Cream walls and white woodwork everywhere – the odd IKEA print on the walls
Nice modern Kitchen with stainless steel everything – a wine rack with empty wine or champagne bottles on the side
Carpets throughout, glued down with no underlay
New ‘budget’ double glazing
Cheap but modern fire – or open hearth with vase of twigs or bowl of coloured pebbles in it.
New bathroom with laminate flooring, tile pattern and a cheap electric shower, Chrome towel rail with nice clean towels and matching flannel too – so stylish.
New paint sealing around the loft access hatch.
Sounds good eh?
Yes it does; though not if a quick walk around highlights:
Gutters with grass growing out the top
Blocked air bricks which should ventilate the floor timbers
Paths higher than the Damp-proof course
Smooth decorated walls achieved with ‘dot-and-dab’ plasterboard
High damp readings on walls with no visible blemishes (just decorated)
Floors which move a little underfoot, perhaps making the cooker rattle as you walk past, or the bottles in the wine rack clink
Old chimneys bricked up and the redundant flues not ventilated
Chimneys left uncapped and the flaunching and pointing is poor and cracked
No extractor fans in the kitchen or bathroom
Bad external fabric, like loose render and missing pointing
Slipped roof slates and tiles.
Now then, any reasonable surveyor would by now be bristling with indignation because clearly the house described above is a sham and will be a poor buy for any client. I can’t get to the bottom of the defects because Con Man One has covered most up, but I’ve seen enough to know they’re there. All the attention the developer has given the house is cosmetic. The real maintenance issues which matter have been ignored at best – hidden at worst. Any half-decent surveyor looking at this house would know this and would pass this essential information on to the buyer, wouldn’t he?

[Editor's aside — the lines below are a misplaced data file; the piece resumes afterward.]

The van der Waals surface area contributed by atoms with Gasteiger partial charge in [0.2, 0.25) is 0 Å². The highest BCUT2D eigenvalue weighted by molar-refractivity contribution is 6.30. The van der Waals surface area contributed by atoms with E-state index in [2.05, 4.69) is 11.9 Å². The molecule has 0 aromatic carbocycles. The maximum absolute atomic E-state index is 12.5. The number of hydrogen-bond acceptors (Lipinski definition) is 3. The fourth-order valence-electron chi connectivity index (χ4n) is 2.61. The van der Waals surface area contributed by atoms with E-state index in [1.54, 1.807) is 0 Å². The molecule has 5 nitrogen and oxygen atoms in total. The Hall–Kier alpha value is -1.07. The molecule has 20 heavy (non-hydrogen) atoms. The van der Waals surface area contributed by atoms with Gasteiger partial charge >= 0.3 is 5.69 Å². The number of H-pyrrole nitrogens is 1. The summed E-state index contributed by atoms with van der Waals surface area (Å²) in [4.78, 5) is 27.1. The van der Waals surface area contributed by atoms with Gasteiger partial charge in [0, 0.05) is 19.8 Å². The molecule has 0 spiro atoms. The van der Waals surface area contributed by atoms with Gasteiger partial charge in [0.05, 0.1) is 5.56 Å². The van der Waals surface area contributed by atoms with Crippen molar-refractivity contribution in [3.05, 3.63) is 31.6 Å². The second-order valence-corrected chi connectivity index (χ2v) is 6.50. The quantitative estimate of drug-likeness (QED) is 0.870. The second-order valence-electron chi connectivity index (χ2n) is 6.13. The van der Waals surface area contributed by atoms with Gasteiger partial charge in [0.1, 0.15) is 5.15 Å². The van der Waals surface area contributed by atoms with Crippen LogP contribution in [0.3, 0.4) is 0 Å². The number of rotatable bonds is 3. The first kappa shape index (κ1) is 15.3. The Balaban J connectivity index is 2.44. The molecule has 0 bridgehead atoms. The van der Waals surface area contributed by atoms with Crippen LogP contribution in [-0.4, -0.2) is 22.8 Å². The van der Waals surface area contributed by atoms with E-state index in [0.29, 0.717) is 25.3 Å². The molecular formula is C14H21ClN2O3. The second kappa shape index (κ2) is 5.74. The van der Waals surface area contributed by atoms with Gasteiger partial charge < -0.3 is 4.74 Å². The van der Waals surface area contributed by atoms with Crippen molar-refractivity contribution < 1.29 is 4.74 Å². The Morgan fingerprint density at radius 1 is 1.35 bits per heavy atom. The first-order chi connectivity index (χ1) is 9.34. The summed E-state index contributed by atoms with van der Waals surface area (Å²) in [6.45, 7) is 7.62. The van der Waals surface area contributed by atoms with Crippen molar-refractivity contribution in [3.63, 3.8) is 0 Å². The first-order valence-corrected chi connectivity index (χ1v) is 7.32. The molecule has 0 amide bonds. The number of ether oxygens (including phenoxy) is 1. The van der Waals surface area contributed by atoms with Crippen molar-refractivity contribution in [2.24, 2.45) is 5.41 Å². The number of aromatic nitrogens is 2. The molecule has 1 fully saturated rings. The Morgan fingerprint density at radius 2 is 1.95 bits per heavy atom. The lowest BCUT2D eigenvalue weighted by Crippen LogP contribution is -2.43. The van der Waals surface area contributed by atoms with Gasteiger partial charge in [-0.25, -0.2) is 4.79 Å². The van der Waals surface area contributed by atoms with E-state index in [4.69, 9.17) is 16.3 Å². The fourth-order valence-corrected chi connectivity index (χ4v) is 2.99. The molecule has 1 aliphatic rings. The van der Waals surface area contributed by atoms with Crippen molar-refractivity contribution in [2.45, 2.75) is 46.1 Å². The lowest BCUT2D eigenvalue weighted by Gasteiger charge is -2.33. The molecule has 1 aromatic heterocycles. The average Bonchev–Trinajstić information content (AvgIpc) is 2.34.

Why then did Con Man One thrive in Yorkshire and then all over the North of England? He had no bother selling his houses and became very rich indeed. You could say he was hideously rich.
So of course Con Man One is flying high, he is rubbing shoulders with the great and the good of Yorkshire, his easy smile and Rolls Royse open doors to more and more opportunities and I see him on the telly and in print too, being interviewed and his opinions garnered and valued. He’s no longer a hairy little scrote on the make – he’s a captain of business, on the board of many a fine firm, whether developing houses: flats, sports arenas, shopping malls and more. He counts top bankers and solicitors as friends and they fall over themselves to help him promote his business to unsuspecting buyers.
Now that a few years have passed, the inevitable has happened. It turns out that allegedly, this guy is a crook – shock horror, how could this be?
Why is it that all the professionals like me, who came into contact with him knew this years ago and blew him out, yet some of the best known firms in Leeds still cuddled up to him? They knew what he was, because he couldn’t hide it, it was as plain as the nose on his face. I believe that they chose to look away and take his money. Those reputable solicitors, bankers and estate agents who avoided him are to
be applauded; those who took his shillings are no better than he.
Turns out he may be in a spot of bother with the police and frankly, I rather like that. But that’s not going to help the poor first time buyers who he sold tarted up rubbish to or later, the investors who were taken in by his false promises of great returns on ‘quality re-furbished rental opportunities’. They are the real loses; left with damp houses with little prospect of selling them on and in some cases facing financial ruin.
Those few companies of surveyors, solicitors, estate agents, bankers and marketing guys who helped him fleece thousands of people should be ashamed. Alas, I doubt they are.
So – if during this, now flat housing market, you find a bargain house, with all those nice touches which look so good in house magazines and on ‘changing rooms’ and such – please, wont you get a qualified and independent surveyor to look it over for you? Ideally a surveyor you’ve found yourself and not one recommended by the vendor’s estate agent or anyone else with a potential conflict of interest.